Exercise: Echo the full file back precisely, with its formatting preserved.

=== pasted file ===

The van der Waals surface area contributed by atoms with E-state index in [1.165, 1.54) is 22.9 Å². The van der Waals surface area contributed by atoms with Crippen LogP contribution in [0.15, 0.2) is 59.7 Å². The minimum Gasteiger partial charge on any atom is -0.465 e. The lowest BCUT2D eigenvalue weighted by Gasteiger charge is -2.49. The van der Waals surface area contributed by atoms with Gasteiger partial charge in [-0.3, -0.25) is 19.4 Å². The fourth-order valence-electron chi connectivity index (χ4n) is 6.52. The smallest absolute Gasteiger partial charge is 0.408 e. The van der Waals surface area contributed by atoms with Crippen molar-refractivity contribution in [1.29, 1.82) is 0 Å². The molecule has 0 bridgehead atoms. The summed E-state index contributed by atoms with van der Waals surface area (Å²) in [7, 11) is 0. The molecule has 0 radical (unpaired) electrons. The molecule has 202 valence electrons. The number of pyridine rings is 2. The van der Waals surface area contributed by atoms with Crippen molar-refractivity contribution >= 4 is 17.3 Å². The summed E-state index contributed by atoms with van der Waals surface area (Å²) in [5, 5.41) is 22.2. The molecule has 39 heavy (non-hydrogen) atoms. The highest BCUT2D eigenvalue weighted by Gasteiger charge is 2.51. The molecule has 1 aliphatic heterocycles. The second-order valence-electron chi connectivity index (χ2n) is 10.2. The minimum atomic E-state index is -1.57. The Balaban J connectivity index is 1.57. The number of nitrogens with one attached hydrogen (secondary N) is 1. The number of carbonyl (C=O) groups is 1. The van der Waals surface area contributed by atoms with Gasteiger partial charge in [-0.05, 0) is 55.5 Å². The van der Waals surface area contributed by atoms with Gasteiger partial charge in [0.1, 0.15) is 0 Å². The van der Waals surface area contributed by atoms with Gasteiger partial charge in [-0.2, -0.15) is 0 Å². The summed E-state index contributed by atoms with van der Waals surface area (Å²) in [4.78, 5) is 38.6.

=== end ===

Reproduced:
The van der Waals surface area contributed by atoms with E-state index in [1.165, 1.54) is 22.9 Å². The van der Waals surface area contributed by atoms with Crippen LogP contribution in [0.15, 0.2) is 59.7 Å². The minimum Gasteiger partial charge on any atom is -0.465 e. The lowest BCUT2D eigenvalue weighted by Gasteiger charge is -2.49. The van der Waals surface area contributed by atoms with Gasteiger partial charge in [-0.3, -0.25) is 19.4 Å². The fourth-order valence-electron chi connectivity index (χ4n) is 6.52. The smallest absolute Gasteiger partial charge is 0.408 e. The van der Waals surface area contributed by atoms with Crippen molar-refractivity contribution in [1.29, 1.82) is 0 Å². The molecule has 0 bridgehead atoms. The summed E-state index contributed by atoms with van der Waals surface area (Å²) in [7, 11) is 0. The molecule has 0 radical (unpaired) electrons. The molecule has 202 valence electrons. The number of pyridine rings is 2. The van der Waals surface area contributed by atoms with Crippen molar-refractivity contribution >= 4 is 17.3 Å². The summed E-state index contributed by atoms with van der Waals surface area (Å²) in [5, 5.41) is 22.2. The molecule has 39 heavy (non-hydrogen) atoms. The highest BCUT2D eigenvalue weighted by Gasteiger charge is 2.51. The molecule has 1 aliphatic heterocycles. The second-order valence-electron chi connectivity index (χ2n) is 10.2. The minimum atomic E-state index is -1.57. The Balaban J connectivity index is 1.57. The number of nitrogens with one attached hydrogen (secondary N) is 1. The number of carbonyl (C=O) groups is 1. The van der Waals surface area contributed by atoms with Gasteiger partial charge in [-0.05, 0) is 55.5 Å². The van der Waals surface area contributed by atoms with Gasteiger partial charge in [0.1, 0.15) is 0 Å². The van der Waals surface area contributed by atoms with Gasteiger partial charge in [-0.2, -0.15) is 0 Å². The summed E-state index contributed by atoms with van der Waals surface area (Å²) in [4.78, 5) is 38.6.